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Study published in Mayo Clinic Proceedings

A study by Dr. Kamyar Kalantar-Zadeh, chief of UC Irvine’s Division of Nephrology, Hypertension & Kidney Transplantation, is featured in the May 2013 issue of Mayo Clinic Proceedings. The study, a collaborative effort with South Korean colleagues, expands the understanding of the obesity paradox in patients receiving hemodialysis.

Dr. Kamyar Kalantar-Zadeh
Dr. Kam Kalantar-Zadeh, chief of the Division of Nephrology

Proceedings, the flagship journal of Mayo Clinic, is among the most widely read and highly cited scientific publications for physicians, with a circulation of approximately 124,000.

The objective of the study was to determine whether weight gain accompanied by an increase in muscle mass is associated with a survival benefit in patients receiving maintenance hemodialysis (HD).

The article was titled “The Obesity Paradox and Mortality Associated With Surrogates of Body Size and Muscle Mass in Patients Receiving Hemodialysis,” and examined a nationally representative 5-year cohort of 121,762 patients receiving hemodialysis three times weekly from July 1, 2001, through June 30, 2006.

Study results show that in the cohort, higher BMI (up to 45) and higher serum creatinine concentration were incrementally and independently associated with greater survival, even after extensive adjustment for nutritional status and inflammation.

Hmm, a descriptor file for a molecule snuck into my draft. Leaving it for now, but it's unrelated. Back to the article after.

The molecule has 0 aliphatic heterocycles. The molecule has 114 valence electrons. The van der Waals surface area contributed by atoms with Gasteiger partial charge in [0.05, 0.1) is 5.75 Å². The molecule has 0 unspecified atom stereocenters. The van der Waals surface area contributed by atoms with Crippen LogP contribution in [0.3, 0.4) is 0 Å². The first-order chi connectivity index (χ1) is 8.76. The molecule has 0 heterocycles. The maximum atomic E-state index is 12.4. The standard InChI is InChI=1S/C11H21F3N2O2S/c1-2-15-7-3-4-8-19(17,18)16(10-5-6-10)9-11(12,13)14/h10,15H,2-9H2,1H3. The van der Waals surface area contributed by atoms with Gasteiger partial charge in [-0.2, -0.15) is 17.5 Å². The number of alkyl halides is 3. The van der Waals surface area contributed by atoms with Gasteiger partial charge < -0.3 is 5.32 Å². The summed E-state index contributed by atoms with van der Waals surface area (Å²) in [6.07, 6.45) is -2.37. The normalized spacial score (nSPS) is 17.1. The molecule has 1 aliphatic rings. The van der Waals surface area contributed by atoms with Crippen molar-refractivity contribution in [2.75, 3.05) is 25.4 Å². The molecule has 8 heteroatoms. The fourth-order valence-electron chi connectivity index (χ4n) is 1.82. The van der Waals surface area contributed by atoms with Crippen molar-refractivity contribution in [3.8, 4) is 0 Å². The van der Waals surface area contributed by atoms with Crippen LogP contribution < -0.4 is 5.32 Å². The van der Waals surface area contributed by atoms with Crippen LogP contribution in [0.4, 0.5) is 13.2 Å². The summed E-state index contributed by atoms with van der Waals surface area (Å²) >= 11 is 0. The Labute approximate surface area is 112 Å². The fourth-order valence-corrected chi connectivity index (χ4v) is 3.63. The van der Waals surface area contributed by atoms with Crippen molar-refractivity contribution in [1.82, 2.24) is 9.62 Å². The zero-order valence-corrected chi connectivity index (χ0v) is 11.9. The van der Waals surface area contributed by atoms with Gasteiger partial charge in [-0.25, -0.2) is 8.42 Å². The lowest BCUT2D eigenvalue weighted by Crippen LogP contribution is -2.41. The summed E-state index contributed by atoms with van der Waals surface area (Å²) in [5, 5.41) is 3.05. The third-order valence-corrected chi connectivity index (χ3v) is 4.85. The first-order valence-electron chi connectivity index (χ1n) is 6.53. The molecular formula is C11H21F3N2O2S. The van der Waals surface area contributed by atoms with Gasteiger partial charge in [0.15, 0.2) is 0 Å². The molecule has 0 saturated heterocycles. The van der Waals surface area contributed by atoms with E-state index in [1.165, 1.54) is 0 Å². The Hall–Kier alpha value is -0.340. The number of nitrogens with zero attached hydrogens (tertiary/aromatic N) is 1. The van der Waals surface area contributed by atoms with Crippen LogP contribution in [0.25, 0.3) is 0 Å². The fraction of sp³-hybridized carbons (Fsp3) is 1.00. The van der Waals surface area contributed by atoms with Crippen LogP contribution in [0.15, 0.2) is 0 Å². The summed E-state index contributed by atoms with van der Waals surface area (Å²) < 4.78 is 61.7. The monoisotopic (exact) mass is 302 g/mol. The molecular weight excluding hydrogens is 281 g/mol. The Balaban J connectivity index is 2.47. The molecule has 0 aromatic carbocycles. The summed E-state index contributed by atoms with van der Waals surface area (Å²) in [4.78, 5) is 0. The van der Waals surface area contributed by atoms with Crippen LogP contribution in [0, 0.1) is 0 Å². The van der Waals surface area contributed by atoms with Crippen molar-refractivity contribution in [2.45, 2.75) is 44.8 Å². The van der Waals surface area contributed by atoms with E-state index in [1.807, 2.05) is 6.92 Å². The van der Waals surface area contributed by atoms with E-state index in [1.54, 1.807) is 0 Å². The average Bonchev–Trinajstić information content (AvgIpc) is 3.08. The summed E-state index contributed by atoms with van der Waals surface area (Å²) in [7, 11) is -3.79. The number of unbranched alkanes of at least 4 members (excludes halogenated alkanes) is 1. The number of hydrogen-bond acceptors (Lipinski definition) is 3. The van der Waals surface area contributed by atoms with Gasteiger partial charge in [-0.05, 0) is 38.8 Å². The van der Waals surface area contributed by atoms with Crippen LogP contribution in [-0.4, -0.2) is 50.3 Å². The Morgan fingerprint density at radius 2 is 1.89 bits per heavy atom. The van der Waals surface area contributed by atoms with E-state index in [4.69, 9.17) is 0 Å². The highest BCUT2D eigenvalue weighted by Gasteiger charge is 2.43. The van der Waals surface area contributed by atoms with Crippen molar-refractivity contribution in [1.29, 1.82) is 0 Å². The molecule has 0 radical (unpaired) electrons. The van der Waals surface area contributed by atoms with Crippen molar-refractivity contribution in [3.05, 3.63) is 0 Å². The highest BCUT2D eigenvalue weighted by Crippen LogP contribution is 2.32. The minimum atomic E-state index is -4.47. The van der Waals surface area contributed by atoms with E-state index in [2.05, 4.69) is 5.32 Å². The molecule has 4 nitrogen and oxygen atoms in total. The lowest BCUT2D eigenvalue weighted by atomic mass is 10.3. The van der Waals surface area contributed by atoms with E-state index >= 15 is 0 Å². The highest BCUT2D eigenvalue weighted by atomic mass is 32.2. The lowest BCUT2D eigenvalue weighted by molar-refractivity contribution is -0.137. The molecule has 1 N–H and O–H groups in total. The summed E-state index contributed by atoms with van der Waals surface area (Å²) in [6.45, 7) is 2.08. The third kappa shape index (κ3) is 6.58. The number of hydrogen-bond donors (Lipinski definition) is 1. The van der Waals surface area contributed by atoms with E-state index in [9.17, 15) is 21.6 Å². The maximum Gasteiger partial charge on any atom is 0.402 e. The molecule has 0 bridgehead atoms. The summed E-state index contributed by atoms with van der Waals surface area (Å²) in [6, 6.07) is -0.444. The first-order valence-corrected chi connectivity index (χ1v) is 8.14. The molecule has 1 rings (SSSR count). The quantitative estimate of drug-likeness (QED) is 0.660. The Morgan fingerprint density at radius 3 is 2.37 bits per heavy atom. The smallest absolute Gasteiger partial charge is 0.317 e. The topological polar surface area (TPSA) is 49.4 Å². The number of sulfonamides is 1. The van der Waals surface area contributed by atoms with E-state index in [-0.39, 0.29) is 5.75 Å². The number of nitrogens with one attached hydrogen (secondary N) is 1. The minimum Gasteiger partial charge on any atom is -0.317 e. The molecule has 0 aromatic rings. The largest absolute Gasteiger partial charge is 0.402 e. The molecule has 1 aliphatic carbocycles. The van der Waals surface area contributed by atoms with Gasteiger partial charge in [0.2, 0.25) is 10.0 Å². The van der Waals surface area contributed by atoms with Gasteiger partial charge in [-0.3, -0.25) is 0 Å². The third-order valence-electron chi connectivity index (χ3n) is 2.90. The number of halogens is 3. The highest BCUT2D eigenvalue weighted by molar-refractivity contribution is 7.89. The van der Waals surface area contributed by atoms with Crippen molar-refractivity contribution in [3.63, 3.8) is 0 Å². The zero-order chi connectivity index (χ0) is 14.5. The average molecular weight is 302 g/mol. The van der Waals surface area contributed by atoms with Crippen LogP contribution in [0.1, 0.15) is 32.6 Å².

Dry weight loss or gain over time exhibited a graded association with higher rates of mortality or survival, respectively, as did changes in serum creatinine level over time. Among the 50,831 patients who survived the first 6 months and who had available data for changes in weight and creatinine level, those who lost weight but had an increased serum creatinine level had a greater survival rate than those who gained weight but had a decreased creatinine level. These associations appeared consistent across different demographic groups of patients receiving hemodialysis

The conclusion of the study was that, in patients receiving long-term HD, larger body size with more muscle mass appears associated with a higher survival rate. A discordant muscle gain with weight loss over time may confer more survival benefit than weight gain while losing muscle. The study concluded that controlled trials of muscle-gaining interventions in patients receiving HD are warranted.

Proceedings, which has been continuously published since 1926, includes Nobel-prize-winning research and has improved its rating from the 13th position out of 153 to 11th position out of 155 journals in the "Medicine, General & Internal" category.